Friday, April 10, 2015

Portrait of an artist of a different time

Henry Allen Nord's painting "Labor at Rest," donated to the Idaho Falls Municipal Library in April 1940, still hanging in the Museum of Idaho. Another mural was hung at the same time, but has gone somewhere else in ensuing years.
While researching a writing this week’s “Looking Back” column for the Post Register, I came across a name I didn’t know, Henry Allen Nord, an Idaho Falls native most famous for his mural work in the 1930s and the artist responsible for the largest piece of public art produced by the New Deal.

Born in 1904, Nord left Idaho Falls as a young man to attend the Art Institute of Chicago and later Yale University. After graduating, he moved to Southern California, where he did his work an taught.

His parents, Nels and Hannah Nord, remained here, however, and in April 1940 he returned to Idaho Falls to donate two large paintings to the Idaho Falls Municipal Library, which at that time had been significantly remodeled and expanded (it is now part of the Museum of Idaho.)

One of Nord’s paintings, “Labor at Rest,” still hangs above an office door at the museum’s south end. The other larger painting, the mural “Men and Horses,” is no longer hanging and its whereabouts are unknown, said Museum Curator Claire Smith.

I got interested in Nord, and discovered that after graduating from college he moved to Long Beach, Calif., where his most famous work still exists, a tile mosaic entitled “Recreations of Long Beach.”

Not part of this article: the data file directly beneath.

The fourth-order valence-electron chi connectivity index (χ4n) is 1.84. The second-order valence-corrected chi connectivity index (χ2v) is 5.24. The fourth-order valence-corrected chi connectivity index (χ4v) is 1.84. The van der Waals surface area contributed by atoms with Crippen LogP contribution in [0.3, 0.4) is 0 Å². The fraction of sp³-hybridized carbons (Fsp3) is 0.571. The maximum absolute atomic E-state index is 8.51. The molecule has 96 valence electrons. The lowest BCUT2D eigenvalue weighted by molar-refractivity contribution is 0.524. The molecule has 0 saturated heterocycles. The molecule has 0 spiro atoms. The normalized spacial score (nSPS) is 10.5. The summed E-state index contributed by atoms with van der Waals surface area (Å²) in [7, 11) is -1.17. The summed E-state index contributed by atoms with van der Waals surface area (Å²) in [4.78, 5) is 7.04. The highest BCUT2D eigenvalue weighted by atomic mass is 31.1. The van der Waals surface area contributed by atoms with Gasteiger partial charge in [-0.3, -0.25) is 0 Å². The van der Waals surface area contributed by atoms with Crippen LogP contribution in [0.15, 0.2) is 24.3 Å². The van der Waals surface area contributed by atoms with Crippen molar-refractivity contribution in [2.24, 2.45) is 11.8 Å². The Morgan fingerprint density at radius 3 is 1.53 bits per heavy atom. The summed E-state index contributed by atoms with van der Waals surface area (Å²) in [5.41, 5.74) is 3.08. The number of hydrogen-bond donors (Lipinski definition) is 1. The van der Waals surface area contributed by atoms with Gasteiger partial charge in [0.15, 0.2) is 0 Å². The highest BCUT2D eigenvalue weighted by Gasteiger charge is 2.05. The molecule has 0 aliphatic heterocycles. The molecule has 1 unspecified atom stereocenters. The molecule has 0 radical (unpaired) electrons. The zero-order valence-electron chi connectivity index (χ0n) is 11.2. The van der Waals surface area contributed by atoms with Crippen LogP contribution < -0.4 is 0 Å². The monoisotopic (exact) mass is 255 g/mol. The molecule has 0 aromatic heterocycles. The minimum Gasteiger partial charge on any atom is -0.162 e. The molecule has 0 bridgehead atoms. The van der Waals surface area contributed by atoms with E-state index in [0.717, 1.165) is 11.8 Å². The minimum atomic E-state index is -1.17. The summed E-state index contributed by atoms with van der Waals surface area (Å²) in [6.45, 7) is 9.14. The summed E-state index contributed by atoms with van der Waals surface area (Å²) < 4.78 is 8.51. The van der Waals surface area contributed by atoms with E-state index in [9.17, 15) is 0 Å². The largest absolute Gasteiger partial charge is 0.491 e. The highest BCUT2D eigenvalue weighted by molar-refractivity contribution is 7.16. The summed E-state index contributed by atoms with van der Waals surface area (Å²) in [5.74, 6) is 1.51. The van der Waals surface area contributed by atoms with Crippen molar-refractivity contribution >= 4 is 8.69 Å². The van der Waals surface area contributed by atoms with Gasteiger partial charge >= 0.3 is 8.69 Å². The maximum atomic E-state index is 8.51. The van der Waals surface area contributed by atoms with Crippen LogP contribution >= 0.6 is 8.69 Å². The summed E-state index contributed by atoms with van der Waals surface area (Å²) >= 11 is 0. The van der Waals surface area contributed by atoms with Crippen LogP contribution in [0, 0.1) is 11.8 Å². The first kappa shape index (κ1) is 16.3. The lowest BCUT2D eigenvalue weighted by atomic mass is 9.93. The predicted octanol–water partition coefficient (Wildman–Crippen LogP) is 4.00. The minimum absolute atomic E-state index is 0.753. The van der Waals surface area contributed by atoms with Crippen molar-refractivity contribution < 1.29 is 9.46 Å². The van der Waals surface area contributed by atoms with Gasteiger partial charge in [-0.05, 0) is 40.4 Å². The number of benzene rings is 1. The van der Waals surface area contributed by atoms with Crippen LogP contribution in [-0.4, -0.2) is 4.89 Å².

Nord's mosaic mural in Long Beach, Calif.

Celebrating Long Beach's love of recreational living, this was the largest piece of public art to emerge from the New Deal. Nord started it in 1936 and, with assistance from Albert Henry King and Stanton MacDonald-Wright, finished it in 1938. It graced the facade of the old Long Beach Municipal Auditorium until the building was torn down in the 1970s. In 1982, it was relocated to its current space at 3rd Street and Promenade, where it now caps off the north end of the popular strip.

Plenty of people today have strong views about the government’s role in funding art projects, but I think it is interesting to go back 80 years to the Depression and look at attitudes then.

As administrator of the Federal Emergency Relief Administration, the Civil Works Administration and the Works Progress Administration, Harry Hopkins noted that “artists were starving the same as everyone else.” He believed that paid work was psychologically better for unemployed people than simply giving them money, and the Public Works of Art Project was established in December 1933. Over six months, $1.3 million was spent, employing 3,749 qualified artists, resulting in more than 15,000 pieces of public art.
In his 1934 report “Implications of the Public Works of Art Project,” Program Director Edward Bruce wrote, “It has, as many of the artists expressed it, broken down the wall of their isolation and brought them in touch and in line with the life of the nation.”

A few other things about Henry Allen Nord: When World War II started he enlisted in the U.S. Army. Too old to serve in combat, his mission was to help design camouflage.

He died in 1981 and is buried in Idaho Falls’ Rose Hill Cemetery along with his parents; his wife, Dorothea, and daughter, Carolyn, both of whom died in 1969; and his older brother, Lawrence, who died in 1904.